Given the tremendous potential benefit of electric vehicle technology—that is, to provide the public with personal transportation that doesn’t involve oil—the federal government and others have sought to understand what’s holding electric vehicles back. Are they too expensive? Do consumers simply not understand them? Is it the lack of public charging stations? Are car dealerships simply not interested in selling them?
The National Academy of Sciences (NAS) has just released a report that seeks to answer these questions. The report is full of useful information about the current state of the EV market, and includes a comprehensive suite of policy recommendations. But the single most important recommendation and finding is this: Buying electric “fuel” from a public charging station should be as simple as filling a car at a gas station.
An issue of competing networks
The recommendation is not necessarily a comment on the number of charging stations currently available; while they are not as common as gas stations, there are tens of thousands of chargers nationwide. Rather, the recommendation speaks to the current, convoluted network of chargers—and access to them. Right now, the nascent electric vehicle market is experiencing a proliferation of types of vehicles, which is good for EV buyers, but also types of chargers and distinct charging networks, which is bad for EV drivers.
Drivers of gasoline cars take for granted that they can pull up to any gas station and know their car can be refueled, with their preferred method of payment accepted.
Drivers of gasoline cars take for granted that they can pull up to any gas station and know their car can be refueled, with their preferred method of payment accepted. Not so for drivers of electric vehicles. Depending on the kind of vehicle they purchased and their purchase contract, there may be no way for them to access any given charging station. Tesla vehicles are serviced by a proprietary charging network, and use a specific charging adapter/plug. DC fast chargers are not compatible with plug-in hybrids. Further complicating matters, some proprietary charging networks require a membership agreement to use, and are not necessarily available to a non-member, no matter how urgently they might need a charge.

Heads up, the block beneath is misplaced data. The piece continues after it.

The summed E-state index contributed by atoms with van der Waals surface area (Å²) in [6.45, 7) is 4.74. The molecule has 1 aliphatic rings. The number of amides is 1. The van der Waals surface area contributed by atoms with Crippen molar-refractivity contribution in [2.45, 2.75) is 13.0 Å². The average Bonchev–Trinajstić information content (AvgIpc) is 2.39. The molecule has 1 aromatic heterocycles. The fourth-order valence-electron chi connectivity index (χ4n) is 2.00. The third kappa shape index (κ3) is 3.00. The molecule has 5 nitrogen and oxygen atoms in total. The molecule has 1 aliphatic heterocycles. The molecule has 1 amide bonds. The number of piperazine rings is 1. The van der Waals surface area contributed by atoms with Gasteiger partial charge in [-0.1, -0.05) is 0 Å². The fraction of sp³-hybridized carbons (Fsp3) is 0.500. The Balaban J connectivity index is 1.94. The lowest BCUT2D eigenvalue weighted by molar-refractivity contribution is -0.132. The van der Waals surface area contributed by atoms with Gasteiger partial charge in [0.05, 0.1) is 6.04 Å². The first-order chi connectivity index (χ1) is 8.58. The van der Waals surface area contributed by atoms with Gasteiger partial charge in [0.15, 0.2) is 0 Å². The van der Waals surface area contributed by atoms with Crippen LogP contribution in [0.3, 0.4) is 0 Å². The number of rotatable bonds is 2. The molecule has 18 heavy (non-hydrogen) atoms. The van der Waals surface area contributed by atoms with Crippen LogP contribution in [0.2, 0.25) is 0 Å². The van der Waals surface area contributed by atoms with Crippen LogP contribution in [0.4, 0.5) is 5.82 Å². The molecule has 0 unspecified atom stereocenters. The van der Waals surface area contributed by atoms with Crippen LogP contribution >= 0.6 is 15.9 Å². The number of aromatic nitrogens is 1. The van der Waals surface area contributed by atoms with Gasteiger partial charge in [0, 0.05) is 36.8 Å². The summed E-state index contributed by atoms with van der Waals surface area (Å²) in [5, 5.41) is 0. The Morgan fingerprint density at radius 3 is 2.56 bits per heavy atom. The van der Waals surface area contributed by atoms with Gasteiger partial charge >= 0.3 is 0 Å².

Not all chargers are created equal
NAS groups plug-in vehicles into four categories. The first is long-range battery electric vehicles (BEVs), such as the Tesla Model S. The second is plug-in hybrids (PHEVs) with moderate electric range supplemented by gasoline backup, such as the Chevy Volt. The third is standard battery electric vehicles with roughly 100 miles of range, such as the Nissan LEAF, which NAS identifies as unsuitable for long journeys but more than adequate to meet the daily driving and commuting needs of most of the population. Finally, the fourth category includes plug-in hybrids with short electric ranges lower than the average American’s driving requirements (e.g., the Toyota Prius Plug-In), which NAS identifies as “essentially conventional hybrid vehicles.”
Home charging is seen as a virtual necessity with respect to all four types of vehicles, and workplace charging is almost always a helpful addition. For owners of both long- and mid-range electric vehicles (types 1 and 3), workplace charging increases consumer confidence and vehicle utility. For owners of mid and short-range PHEVs (types 2 and 4), it increases the number of electric miles they can reasonably travel, and thus the cost effectiveness of purchasing those cars.
In contrast to home and workplace chargers, which are almost indispensable, most kinds of fast chargers only benefit one or two of the four types of vehicle owners. For example, intra-city DC fast chargers only benefit the drivers of mid-range BEVs, since these chargers are not generally needed by owners of long-range BEVs, and plug-in hybrid vehicles are not equipped for fast charging. Meanwhile, the presence of interstate DC fast chargers is only applicable towards long-range BEVs, because mid-range BEVs are generally not capable of making such long trips in the first place. And again, both types of PHEVs are not equipped.